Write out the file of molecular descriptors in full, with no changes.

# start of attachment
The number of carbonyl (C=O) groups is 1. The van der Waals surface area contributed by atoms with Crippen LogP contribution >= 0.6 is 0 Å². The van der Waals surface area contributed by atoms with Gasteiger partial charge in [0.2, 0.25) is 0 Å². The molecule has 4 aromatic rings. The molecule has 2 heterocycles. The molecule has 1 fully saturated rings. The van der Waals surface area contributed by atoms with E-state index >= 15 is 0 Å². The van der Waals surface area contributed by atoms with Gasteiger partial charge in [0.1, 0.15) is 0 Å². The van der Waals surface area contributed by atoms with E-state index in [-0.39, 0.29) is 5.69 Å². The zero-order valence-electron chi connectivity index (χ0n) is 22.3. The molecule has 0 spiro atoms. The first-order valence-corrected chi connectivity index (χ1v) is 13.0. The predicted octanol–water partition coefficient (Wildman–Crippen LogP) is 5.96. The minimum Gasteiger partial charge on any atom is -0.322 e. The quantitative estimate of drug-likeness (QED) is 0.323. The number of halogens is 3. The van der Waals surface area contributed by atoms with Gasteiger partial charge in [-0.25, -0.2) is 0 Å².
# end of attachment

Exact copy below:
The number of carbonyl (C=O) groups is 1. The van der Waals surface area contributed by atoms with Crippen LogP contribution >= 0.6 is 0 Å². The van der Waals surface area contributed by atoms with Gasteiger partial charge in [0.2, 0.25) is 0 Å². The molecule has 4 aromatic rings. The molecule has 2 heterocycles. The molecule has 1 fully saturated rings. The van der Waals surface area contributed by atoms with E-state index >= 15 is 0 Å². The van der Waals surface area contributed by atoms with Gasteiger partial charge in [0.1, 0.15) is 0 Å². The van der Waals surface area contributed by atoms with E-state index in [-0.39, 0.29) is 5.69 Å². The zero-order valence-electron chi connectivity index (χ0n) is 22.3. The molecule has 0 spiro atoms. The first-order valence-corrected chi connectivity index (χ1v) is 13.0. The predicted octanol–water partition coefficient (Wildman–Crippen LogP) is 5.96. The minimum Gasteiger partial charge on any atom is -0.322 e. The quantitative estimate of drug-likeness (QED) is 0.323. The number of halogens is 3. The van der Waals surface area contributed by atoms with Gasteiger partial charge in [-0.25, -0.2) is 0 Å².